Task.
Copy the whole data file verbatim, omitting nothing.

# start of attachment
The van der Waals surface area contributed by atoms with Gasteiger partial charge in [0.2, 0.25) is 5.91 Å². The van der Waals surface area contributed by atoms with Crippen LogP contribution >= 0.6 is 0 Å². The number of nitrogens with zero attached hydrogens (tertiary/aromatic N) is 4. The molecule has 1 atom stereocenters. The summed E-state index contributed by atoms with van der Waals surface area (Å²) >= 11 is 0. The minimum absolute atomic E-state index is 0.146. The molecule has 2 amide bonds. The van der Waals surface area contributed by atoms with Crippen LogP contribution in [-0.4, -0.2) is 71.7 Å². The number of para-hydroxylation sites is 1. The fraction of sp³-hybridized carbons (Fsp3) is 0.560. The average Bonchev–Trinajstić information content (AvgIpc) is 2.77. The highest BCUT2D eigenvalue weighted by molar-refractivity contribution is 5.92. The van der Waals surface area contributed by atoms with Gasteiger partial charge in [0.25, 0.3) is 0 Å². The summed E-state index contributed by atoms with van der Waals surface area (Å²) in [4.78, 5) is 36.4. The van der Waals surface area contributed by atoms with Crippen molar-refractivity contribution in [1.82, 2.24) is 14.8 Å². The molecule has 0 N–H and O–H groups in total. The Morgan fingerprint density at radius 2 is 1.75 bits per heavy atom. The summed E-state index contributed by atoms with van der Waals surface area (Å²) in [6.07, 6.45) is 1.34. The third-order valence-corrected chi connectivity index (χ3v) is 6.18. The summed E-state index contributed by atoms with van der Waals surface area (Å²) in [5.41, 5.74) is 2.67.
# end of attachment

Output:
The van der Waals surface area contributed by atoms with Gasteiger partial charge in [0.2, 0.25) is 5.91 Å². The van der Waals surface area contributed by atoms with Crippen LogP contribution >= 0.6 is 0 Å². The number of nitrogens with zero attached hydrogens (tertiary/aromatic N) is 4. The molecule has 1 atom stereocenters. The summed E-state index contributed by atoms with van der Waals surface area (Å²) >= 11 is 0. The minimum absolute atomic E-state index is 0.146. The molecule has 2 amide bonds. The van der Waals surface area contributed by atoms with Crippen LogP contribution in [-0.4, -0.2) is 71.7 Å². The number of para-hydroxylation sites is 1. The fraction of sp³-hybridized carbons (Fsp3) is 0.560. The average Bonchev–Trinajstić information content (AvgIpc) is 2.77. The highest BCUT2D eigenvalue weighted by molar-refractivity contribution is 5.92. The van der Waals surface area contributed by atoms with Gasteiger partial charge in [0.25, 0.3) is 0 Å². The summed E-state index contributed by atoms with van der Waals surface area (Å²) in [4.78, 5) is 36.4. The van der Waals surface area contributed by atoms with Crippen molar-refractivity contribution in [1.82, 2.24) is 14.8 Å². The molecule has 0 N–H and O–H groups in total. The Morgan fingerprint density at radius 2 is 1.75 bits per heavy atom. The summed E-state index contributed by atoms with van der Waals surface area (Å²) in [6.07, 6.45) is 1.34. The third-order valence-corrected chi connectivity index (χ3v) is 6.18. The summed E-state index contributed by atoms with van der Waals surface area (Å²) in [5.41, 5.74) is 2.67.